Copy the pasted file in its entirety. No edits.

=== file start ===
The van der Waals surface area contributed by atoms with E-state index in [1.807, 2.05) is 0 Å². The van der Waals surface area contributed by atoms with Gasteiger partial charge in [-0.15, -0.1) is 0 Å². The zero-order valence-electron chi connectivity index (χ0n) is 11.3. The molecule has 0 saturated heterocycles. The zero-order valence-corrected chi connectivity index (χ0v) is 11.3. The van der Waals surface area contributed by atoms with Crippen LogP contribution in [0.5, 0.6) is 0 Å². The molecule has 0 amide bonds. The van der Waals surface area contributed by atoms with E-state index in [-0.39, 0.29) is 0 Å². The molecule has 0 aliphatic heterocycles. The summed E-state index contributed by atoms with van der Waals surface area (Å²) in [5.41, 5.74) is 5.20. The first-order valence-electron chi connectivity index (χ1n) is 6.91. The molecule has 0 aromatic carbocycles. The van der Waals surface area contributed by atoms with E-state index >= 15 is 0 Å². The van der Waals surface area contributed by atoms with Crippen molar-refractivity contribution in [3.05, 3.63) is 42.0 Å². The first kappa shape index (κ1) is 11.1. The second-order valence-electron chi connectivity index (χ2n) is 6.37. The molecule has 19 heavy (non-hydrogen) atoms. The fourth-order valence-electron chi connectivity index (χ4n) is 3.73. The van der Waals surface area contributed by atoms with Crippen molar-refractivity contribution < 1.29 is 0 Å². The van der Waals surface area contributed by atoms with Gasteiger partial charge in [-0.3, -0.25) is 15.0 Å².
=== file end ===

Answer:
The van der Waals surface area contributed by atoms with E-state index in [1.807, 2.05) is 0 Å². The van der Waals surface area contributed by atoms with Gasteiger partial charge in [-0.15, -0.1) is 0 Å². The zero-order valence-electron chi connectivity index (χ0n) is 11.3. The molecule has 0 saturated heterocycles. The zero-order valence-corrected chi connectivity index (χ0v) is 11.3. The van der Waals surface area contributed by atoms with Crippen LogP contribution in [0.5, 0.6) is 0 Å². The molecule has 0 amide bonds. The van der Waals surface area contributed by atoms with E-state index in [-0.39, 0.29) is 0 Å². The molecule has 0 aliphatic heterocycles. The summed E-state index contributed by atoms with van der Waals surface area (Å²) in [5.41, 5.74) is 5.20. The first-order valence-electron chi connectivity index (χ1n) is 6.91. The molecule has 0 aromatic carbocycles. The van der Waals surface area contributed by atoms with E-state index >= 15 is 0 Å². The van der Waals surface area contributed by atoms with Crippen molar-refractivity contribution in [3.05, 3.63) is 42.0 Å². The first kappa shape index (κ1) is 11.1. The second-order valence-electron chi connectivity index (χ2n) is 6.37. The molecule has 19 heavy (non-hydrogen) atoms. The fourth-order valence-electron chi connectivity index (χ4n) is 3.73. The van der Waals surface area contributed by atoms with Crippen molar-refractivity contribution < 1.29 is 0 Å². The van der Waals surface area contributed by atoms with Gasteiger partial charge in [-0.3, -0.25) is 15.0 Å².